But first, this
Juxtaposition of the Day
Maybe this is what happens when cartoonists get locked down and have nothing to do but make richly detailed, multiple caricatures, but this is quite a pair to have drop on the same day.
The best part is that they assume the reader is intelligent and well-informed, and they each have confidence in their own ability. Any labels would cheapen the effect and insult everyone involved.
I’d point out, too, that they are artists with two very different styles, de Adder with a classic, realistic style and Telnaes showing her animation/Disneyesque chops, and yet each presents us with clearly identifiable faces.
I once brought a musician friend to a Boys of the Lough concert, and his response was that, normally, after a concert, you can’t wait to get home and play music yourself, but, after listening to them, he wanted to just go home, smash all his instruments and give it up.
Cartoonists might be forgiven for having a similar reaction to this juxtaposition.
We now resume our regular Friday Funnies
Frazz has always specialized in strips that make you stop, go back and think again, and here Jef Mallett straddles the divide between cartoonists who comment on the virus and those who, instead, keep to their normal tone and provide comic relief instead.
I never meta Frazz I didn’t like.
Macanudo alternates between thoughtful strips, silly strips and ones like this that just come out of nowhere for the sake of an odd, random cultural reference.
Which, BTW, is a pretty good trick for a cartoonist who grew up in Argentina, and Linears has no fears that a particular strip will go over the readers’ heads, though he admits perhaps he should:
People will put up with a bad strip. They simply won’t read it. But if they don’t understand the strip, they will hate you!
However, they do love a shared joke, knowing not everyone will get it. And not everyone will walk around with this damned ear worm for the rest of the day, but now I will.
Interesting choice in Sally Forth, where the normally silly, surreal strip pauses for a moment of thoughtful compassion — but wisely stages it in Nona’s household, where it won’t clash with the established comic superficiality of the main characters.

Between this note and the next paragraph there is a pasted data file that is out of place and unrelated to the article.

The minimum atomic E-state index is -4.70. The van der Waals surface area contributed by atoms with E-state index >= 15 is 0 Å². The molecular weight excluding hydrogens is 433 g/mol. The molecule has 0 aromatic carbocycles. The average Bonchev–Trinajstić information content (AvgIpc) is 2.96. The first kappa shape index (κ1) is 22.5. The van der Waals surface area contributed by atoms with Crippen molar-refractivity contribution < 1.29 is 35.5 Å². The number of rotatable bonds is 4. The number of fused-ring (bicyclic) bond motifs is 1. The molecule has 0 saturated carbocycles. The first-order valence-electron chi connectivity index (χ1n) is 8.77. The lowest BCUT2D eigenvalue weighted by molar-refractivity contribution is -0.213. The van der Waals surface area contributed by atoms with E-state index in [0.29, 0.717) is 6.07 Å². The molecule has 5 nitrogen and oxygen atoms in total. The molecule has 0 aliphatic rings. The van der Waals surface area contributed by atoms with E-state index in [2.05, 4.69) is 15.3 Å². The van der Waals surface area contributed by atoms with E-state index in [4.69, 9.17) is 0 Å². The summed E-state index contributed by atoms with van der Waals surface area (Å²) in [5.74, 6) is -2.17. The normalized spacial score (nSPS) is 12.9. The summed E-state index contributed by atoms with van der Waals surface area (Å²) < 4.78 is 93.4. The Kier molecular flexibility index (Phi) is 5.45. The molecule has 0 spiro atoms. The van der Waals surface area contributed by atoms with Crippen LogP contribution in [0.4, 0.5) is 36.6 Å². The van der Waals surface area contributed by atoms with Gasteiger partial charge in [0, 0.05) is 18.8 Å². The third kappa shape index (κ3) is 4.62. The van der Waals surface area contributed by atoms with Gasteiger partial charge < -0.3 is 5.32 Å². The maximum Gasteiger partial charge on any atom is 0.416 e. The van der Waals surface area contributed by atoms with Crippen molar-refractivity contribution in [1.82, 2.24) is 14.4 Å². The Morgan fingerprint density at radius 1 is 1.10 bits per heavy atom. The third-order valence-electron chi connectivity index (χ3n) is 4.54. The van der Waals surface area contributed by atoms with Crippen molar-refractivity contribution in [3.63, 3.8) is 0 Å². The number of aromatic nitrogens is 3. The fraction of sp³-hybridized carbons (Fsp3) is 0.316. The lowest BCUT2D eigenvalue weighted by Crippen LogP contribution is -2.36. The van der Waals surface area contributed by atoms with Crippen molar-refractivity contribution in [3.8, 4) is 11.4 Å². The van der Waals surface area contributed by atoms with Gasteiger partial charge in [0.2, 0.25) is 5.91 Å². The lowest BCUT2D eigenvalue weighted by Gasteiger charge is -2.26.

But a word of warning for Fastrack readers not to take Fi’s sharpness for numbers too literally: Home office deductions are slippery creatures indeed, and probably won’t apply to whatever happens in the lockdown.
You have to have a room used for nothing else, you must go through contortions to establish what percentage of income and expenses are attributable to that room, and that’s only practice for the hoops you’ll jump through when you sell the house.
Unless you have a genuine audio or art studio generating a significant income, it’s almost never worth worth either the tax break or the accounting.
OTOH, this Vintage Juliet Jones gave me warm memories of another dubious financial move, back when my divorce was imminent and I was all but broke.
A buddy turned me on to a company that needed someone to write movie reviews for a monthly catalog through which they would home-deliver videotapes like pizzas. They couldn’t pay me, but they’d give me shares in this preposterous venture, which I knew were worth precisely what Pop says here.
However, I got a tape deck and all the free rentals I wanted.
And Ben reminds me that, about that same time, I was head of what we called “The A-Team,” with A for “Apheresis,” because everyone else on it was a Realtor who (like freelancing me) could break away for 90 minutes to deliver a unit of platelets whenever they were needed.
It was a good feeling, but it did take me away from whole-blood donations where we had “frequent flyer” rewards. I had already earned several coffee mugs.
Today, my blood is so full of old-man chemical enhancements that I can’t donate anymore, but, if you can, you should.
And if you have a flexible schedule, ask about apheresis — they’ll really make you feel special, with or without a coffee mug.
Bizarro shows its youth with this gag, because some of us are old enough to remember when you didn’t have a choice: You were required to be part of the parish in your neighborhood.
Which meant that, even if your name were O’Grady, you might have to go to St. Stanislaus, while, depending on where you lived, if your name was Padjakowski, you’d still be a parishioner at St. Patrick’s.
At which point you might as well pay attention to the Mass and not bother flirting, because you’d damn well better not bring home a sweetheart of unacceptable heritage, Catholic or not.
Pearls provides an unpleasant little flashback.
I was out of the newsroom and running educational programs at the paper when the Ice Storm of 1998 shut our community down, but I started hearing from teachers and students that, despite our having lost Spring Break to a federally-declared disaster, the airlines were refusing to compensate for non-refundable tickets. (Sound familiar?)
So I put on my consumer-reporter hat again and began working the phones for the news department, as a research assistant and ass-kicker.
I truly found out how long you could sit on hold when you were calling in to the executive tower, and TWA was promoting Pacific flights, using a 20-second clip of Tahitian music on a continuous loop.
I should have gotten combat pay.
I’d have settled for Rat’s stereo.
Finally, Big Nate learns that self-important editors of school papers do not appreciate being parodied.
I discovered much the same thing when my college paper declined to print a hilarious Cliff Notes guide to their own publication.
However, they were willing to print my take on student fiction, which I see now is a case of parody so close that it is indistinguishable from its target.
But it made me laff. Still does.